One helluva ride

A rollercoaster

I’ve been in a lot of things that have broken … a boat, a plane, a car, a recycling bin (yes, a recycling bin can become an accidental mode of transportation, especially if it has wheels and you fall into it … but that’s a story for another post) … but my ride through the world of publishing is, by far, the wildest one I’ve ever been on.

My publisher, Endeavour Press, has broken down and closed up shop. As of March 9th the English editions of the Lee Smith Mystery series will be “unpublished”.

I used to think that term meant you hadn’t had a book published yet. Apparently, I thought wrong. It can also mean that your publisher has gone poof and the English editions of your published books are temporarily no longer available for sale.

I didn’t like being “unpublished” before I actually became published and I wasn’t jumping for joy when I found out that I was going to be “unpublished” again.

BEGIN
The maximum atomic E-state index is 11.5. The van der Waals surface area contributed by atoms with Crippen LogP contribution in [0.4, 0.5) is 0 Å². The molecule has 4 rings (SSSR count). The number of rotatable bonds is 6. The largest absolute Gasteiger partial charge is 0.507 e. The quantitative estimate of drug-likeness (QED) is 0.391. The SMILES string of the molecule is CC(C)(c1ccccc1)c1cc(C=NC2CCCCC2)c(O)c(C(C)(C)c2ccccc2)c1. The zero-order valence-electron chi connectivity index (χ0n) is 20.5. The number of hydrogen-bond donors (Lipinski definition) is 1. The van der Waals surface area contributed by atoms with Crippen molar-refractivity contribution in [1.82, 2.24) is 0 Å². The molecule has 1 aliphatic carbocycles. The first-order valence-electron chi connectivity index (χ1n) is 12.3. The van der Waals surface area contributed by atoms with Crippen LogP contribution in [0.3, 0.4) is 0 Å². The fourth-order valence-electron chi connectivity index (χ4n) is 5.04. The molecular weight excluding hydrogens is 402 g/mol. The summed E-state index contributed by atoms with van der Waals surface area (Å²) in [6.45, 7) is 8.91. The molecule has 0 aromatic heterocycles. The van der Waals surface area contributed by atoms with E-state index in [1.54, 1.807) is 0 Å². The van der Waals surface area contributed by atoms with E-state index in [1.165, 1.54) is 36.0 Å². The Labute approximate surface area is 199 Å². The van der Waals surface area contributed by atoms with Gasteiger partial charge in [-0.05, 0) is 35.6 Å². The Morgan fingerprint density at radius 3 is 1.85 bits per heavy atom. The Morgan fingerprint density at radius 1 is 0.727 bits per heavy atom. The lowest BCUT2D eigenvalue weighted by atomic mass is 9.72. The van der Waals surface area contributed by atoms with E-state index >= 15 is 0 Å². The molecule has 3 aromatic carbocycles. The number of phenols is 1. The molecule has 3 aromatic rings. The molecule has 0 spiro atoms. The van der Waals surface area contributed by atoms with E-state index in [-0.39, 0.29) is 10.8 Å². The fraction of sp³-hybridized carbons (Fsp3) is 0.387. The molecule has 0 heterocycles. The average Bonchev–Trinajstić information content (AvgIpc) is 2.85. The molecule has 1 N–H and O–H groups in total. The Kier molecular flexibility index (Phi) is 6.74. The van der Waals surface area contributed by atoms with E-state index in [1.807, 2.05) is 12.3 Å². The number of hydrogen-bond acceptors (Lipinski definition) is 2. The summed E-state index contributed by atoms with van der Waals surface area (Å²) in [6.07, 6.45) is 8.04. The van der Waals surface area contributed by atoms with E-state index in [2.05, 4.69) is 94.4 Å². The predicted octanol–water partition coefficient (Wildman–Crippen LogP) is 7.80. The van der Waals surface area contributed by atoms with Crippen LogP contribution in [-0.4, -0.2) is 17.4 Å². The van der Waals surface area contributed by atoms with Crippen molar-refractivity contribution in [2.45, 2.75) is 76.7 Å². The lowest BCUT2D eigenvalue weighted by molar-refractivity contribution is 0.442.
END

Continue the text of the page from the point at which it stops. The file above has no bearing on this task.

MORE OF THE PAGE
However, unlike when that word first applied to me, I am jumping for joy that I can also use the word temporarily in the same blog post.

My amazing literary agent, Peter Buckman, is talking to several other publishing companies about having Lee (and me) bring our stories into their houses. And he’s told me to hurry up and finish writing the fourth Lee mystery, Wave Goodbye.

And One Way Ticket is still going to be published in two new languages by Euromedia in the Czech Republic and IKAR Publishing in Slovakia – more info coming soon.

You know … this publishing business? It’s a lot like a roller coaster ride. You send out your manuscript, ride over a lot of bumps (and rejections), then reach a crest and glide through a smooth patch when a top literary agent offers to represent you, try to catch your breath when you fly up to the peak of publication (an especially high peak when it’s a three-book deal!), then all of a sudden you feel your stomach rise up as you drop back down when your publisher pulls out from under you.

Then again, I’m Canadian and the Winter Olympics just ended so maybe a more appropriate analogy would be to say it’s like swooping up and down in a half-pipe?

Welcome to my ride!

Someone snowboarding down an Olympic course